White Heat (1949) rolled out of Warner Bros at an interesting time for Hollywood and its genre circus. It came long after the heyday of the studios’ rise and fall of gangster pictures in the 1930s, in an uncertain Hollywood unsure of how to depict a post-war world. As a result, Director Raoul Walsh’s 1949 hit White Heat saw the traditional gangster film dipped in the shadowy, anxious ink of film noir.
The film starred the man synonymous with the once electric gangster genre: James Cagney. 1930s films like Public Enemy had made him a box office behemoth. However, an ill-fated decision to launch his own production company brought him back to Warner Bros with his tail between his legs. Since his time away, cinema had changed, the genre had changed, the world had changed. But boy could Cagney still act.
Cagney’s performance as Cody Jarrett is regarded as one of the greatest in crime movie history. After completing a lethal train heist, gang leader Jarrett escapes the chair by confessing to a petty hotel robbery. Frustrated, the authorities send the undercover Hank Fallon into jail to befriend and nail Jarrett. When Jarrett escapes, killing several prison guards in the process, Fallon is taken along for the ride, as Cody plans yet another high-risk, high-reward heist.
The breakneck pace of the movie’s story and set pieces are enough to crown it a classic. But what really stood out for me is the post-war subtext at its heart. The 1940s saw many films reflect the anxieties of the post-1945 period during a cycle later labeled as “Film Noir”. Yet White Heat is an example of Noir DNA sprinkled on unmistakable virtues of the classic gangster flick and its poster boy.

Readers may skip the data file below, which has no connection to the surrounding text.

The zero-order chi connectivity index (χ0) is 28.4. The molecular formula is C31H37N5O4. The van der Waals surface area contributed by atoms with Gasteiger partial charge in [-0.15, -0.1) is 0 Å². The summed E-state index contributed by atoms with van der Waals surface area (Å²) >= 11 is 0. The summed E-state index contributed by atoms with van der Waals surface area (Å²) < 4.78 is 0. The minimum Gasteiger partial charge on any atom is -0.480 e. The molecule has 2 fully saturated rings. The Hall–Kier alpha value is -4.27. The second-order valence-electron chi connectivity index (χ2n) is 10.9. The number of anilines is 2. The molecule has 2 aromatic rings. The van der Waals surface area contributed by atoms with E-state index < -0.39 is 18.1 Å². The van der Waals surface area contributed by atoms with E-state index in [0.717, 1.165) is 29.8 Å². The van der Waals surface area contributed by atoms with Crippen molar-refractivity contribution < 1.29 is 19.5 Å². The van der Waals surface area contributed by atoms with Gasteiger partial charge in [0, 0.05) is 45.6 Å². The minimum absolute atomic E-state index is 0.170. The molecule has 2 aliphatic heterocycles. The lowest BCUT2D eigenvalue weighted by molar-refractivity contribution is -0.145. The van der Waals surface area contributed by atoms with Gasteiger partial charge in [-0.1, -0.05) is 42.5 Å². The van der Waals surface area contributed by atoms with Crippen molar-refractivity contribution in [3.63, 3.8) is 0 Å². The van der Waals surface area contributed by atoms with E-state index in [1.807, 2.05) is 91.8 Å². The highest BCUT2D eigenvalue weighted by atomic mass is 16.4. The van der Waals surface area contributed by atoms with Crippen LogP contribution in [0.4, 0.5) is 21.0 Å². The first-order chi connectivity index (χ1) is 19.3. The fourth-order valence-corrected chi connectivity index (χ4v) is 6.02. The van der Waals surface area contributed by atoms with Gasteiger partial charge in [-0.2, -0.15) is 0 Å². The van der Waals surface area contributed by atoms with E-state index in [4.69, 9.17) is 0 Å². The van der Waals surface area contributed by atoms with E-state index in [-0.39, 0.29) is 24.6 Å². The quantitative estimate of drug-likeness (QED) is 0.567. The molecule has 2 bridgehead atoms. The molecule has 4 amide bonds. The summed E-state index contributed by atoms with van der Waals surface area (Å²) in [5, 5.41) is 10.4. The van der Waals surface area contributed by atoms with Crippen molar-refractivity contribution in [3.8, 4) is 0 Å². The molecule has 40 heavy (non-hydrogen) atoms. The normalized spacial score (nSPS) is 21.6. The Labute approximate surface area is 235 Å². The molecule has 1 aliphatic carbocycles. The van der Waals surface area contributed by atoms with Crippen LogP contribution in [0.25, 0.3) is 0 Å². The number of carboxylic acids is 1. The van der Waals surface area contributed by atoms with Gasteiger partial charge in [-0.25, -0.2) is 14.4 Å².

White Heat’s Enigmatic Psycopath
The antihero in gangster films long predates White Heat. Traditional gangster films’ killer protagonists had been made unthinkable by the implementation of the Hays Code. Yet White Heat works around this, using good-guy Hank Fallon — essentially a Noir-esque PI archetype — as the protagonist despite still heaping all the focus on Cagney’s Jarrett.
Jarrett is the character we feel for. The one the screenwriters spent the entire script trying to analyze, to understand. His crippling headaches and tragic attachment to his ill-fated mother, provide intriguing character backstory. This is all the more surprising considering Jarrett is an unbridled psychopath.
Jarrett kills at random with little regard for human life. His kill count reaches two in the opening scene. It’s difficult to detach this from the historical context of the time. His callousness serves in reaction to all-out global war, as well as the still incoming reports of mass genocide from Europe. Jarrett represented both psychotic murderers and young men for whom murder had been rationalized by the cold demands of recent times.
A standout scene comes when Jarrett finds out his mother has been killed. The message is passed down a line of prison inmates until it finally reaches a distraught Jarrett. Walsh chooses to reflect the stunning pain of hearing about the death of a loved one, far away, showing the pain of many men not involved with the proceedings.
At the narrative’s conclusion, Cody Jarrett is not captured. He exits the stage on his own terms in a blaze of guns and fire. It’s a stretch but the lack of justice for an evil villain echoed very recent history in 1949.